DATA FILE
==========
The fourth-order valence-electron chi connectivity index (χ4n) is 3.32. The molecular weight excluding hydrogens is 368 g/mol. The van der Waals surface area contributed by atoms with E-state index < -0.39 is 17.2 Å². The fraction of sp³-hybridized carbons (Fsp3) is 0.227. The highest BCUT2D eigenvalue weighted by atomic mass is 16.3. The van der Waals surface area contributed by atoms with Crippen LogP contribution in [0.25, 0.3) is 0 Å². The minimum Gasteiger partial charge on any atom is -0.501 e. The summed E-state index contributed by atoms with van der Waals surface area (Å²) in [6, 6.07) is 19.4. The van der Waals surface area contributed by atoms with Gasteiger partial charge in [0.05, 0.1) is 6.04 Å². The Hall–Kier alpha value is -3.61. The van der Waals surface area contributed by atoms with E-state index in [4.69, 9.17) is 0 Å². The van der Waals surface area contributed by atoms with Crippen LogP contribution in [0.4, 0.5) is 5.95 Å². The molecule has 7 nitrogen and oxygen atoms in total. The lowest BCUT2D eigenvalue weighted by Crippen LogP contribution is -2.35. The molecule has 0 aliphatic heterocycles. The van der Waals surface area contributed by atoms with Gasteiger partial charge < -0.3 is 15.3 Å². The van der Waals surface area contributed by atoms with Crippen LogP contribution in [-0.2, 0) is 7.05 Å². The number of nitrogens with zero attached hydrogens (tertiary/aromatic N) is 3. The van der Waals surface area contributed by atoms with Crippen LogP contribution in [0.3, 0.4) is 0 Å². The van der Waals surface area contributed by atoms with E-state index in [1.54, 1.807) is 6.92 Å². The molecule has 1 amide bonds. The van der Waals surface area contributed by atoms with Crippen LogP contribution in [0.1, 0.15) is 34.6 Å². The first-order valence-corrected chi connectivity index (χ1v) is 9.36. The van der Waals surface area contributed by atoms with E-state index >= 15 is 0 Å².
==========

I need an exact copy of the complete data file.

The fourth-order valence-electron chi connectivity index (χ4n) is 3.32. The molecular weight excluding hydrogens is 368 g/mol. The van der Waals surface area contributed by atoms with E-state index < -0.39 is 17.2 Å². The fraction of sp³-hybridized carbons (Fsp3) is 0.227. The highest BCUT2D eigenvalue weighted by atomic mass is 16.3. The van der Waals surface area contributed by atoms with Crippen LogP contribution in [0.25, 0.3) is 0 Å². The minimum Gasteiger partial charge on any atom is -0.501 e. The summed E-state index contributed by atoms with van der Waals surface area (Å²) in [6, 6.07) is 19.4. The van der Waals surface area contributed by atoms with Gasteiger partial charge in [0.05, 0.1) is 6.04 Å². The Hall–Kier alpha value is -3.61. The van der Waals surface area contributed by atoms with E-state index in [4.69, 9.17) is 0 Å². The van der Waals surface area contributed by atoms with Crippen LogP contribution in [0.4, 0.5) is 5.95 Å². The molecule has 7 nitrogen and oxygen atoms in total. The lowest BCUT2D eigenvalue weighted by Crippen LogP contribution is -2.35. The molecule has 0 aliphatic heterocycles. The van der Waals surface area contributed by atoms with Gasteiger partial charge < -0.3 is 15.3 Å². The van der Waals surface area contributed by atoms with Crippen LogP contribution in [-0.2, 0) is 7.05 Å². The number of nitrogens with zero attached hydrogens (tertiary/aromatic N) is 3. The van der Waals surface area contributed by atoms with Crippen LogP contribution in [0.3, 0.4) is 0 Å². The van der Waals surface area contributed by atoms with E-state index in [1.54, 1.807) is 6.92 Å². The molecule has 1 amide bonds. The van der Waals surface area contributed by atoms with Crippen LogP contribution in [0.1, 0.15) is 34.6 Å². The first-order valence-corrected chi connectivity index (χ1v) is 9.36. The van der Waals surface area contributed by atoms with E-state index >= 15 is 0 Å².